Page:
I continued to be engaged in a series of specially promoted and priority projects actively, starting with being a member of a Subscribed Research Group and then as a co-investigator in a Planned Research Group and the head of a Planned Research Group, getting responsible positions gradually. Looking back, what seems strange is that each research topic was natural and there was a line of continuity and consistency among those topics such as from information retrieval to inductive inference, analogy and machine learning in artificial intelligence. In this matter, we could have directions and perceptions of informatics, and launched a research project titled Foundations of Knowledge Discovery from Science and Business Information (Discovery Science) which was funded under the Grant-in-Aid category “Scientific Research on Priority Areas (A) with participation of about 60 prestigious researchers in Japan. The project aimed to systematically explore data mining and machine discovery including philosophy of science. From the beginning of the project, we held an international conference named after our project. This conference has continued to be held in a particular country every year even after the project ended.

I also have been deeply involved in the development of software systems. In this field, I received a “Grant-in-Aid for Developmental Scientific Research.” Although this grant category no longer exits, it was a good system that allowed companies to participate in projects to create concretely targeted products.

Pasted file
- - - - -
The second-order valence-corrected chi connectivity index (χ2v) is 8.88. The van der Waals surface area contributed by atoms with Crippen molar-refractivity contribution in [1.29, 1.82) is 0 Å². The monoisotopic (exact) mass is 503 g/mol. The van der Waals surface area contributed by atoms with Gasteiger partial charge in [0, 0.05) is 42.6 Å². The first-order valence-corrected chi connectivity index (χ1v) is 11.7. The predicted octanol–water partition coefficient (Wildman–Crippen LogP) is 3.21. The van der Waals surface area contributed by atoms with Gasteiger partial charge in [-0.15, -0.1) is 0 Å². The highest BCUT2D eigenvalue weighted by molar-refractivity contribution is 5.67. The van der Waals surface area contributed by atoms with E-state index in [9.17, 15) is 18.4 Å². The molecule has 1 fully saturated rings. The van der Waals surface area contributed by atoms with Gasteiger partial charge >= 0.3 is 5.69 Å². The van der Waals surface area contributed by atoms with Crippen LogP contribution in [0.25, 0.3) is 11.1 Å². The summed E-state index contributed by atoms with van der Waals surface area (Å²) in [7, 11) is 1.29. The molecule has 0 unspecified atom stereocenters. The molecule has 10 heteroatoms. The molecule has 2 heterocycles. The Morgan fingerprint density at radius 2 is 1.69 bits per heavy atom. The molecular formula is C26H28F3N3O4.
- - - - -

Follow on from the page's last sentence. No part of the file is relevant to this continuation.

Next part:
The above are the Grants-in-Aid which I have been deeply involved. I believe that Grants-in-Aid in the categories of “Specially Promoted Research” and “Scientific Research in Priority Areas” have played a highly significant role in terms of development of research on informatics and fostering young researchers in this field. Dr. Akinori Yonezawa’s project, named “Research on Implementation Schemes for Secure Computing”, under the category “Scientific Research on Priority Areas,” was especially highly appraised, fostering many talented young researchers. More recently, Dr. Yuichiro Anzai’s project, Information Studies for the Foundation of IT Evolution, has started as “Scientific Research on Priority Areas (C)” which contributes to promote national policies. It was followed by Dr. Masaru Kitsuregawa’s project, New IT Infrastructure for the Information-explosion Era. Those two projects also succeeded in achieving excellent research results and developing talented young researchers in the informatics field. As these various examples show, the framework of the “Grant-in-Aid for Scientific Research on Priority Areas” has been working well for advancing informatics research and fostering researchers and it is the most suitable scheme in terms of efficiency for research and budget, along with the National Institute of Informatics, as an inter-university research institute, creates computer environments and other common infrastructure.

I suppose it is true Grants-in-Aid has made great contributions to the development of informatics. As far as my personal skills, though, it is no doubt Grants-in-Aid has developed me as a researcher. In my gratitude, I had participated in a “research-funding committee” where we studied and deliberated matters related to research financing including Grants-in-Aid for several years up to January 2011.


* The author's affiliation and title are those at the time this article was written.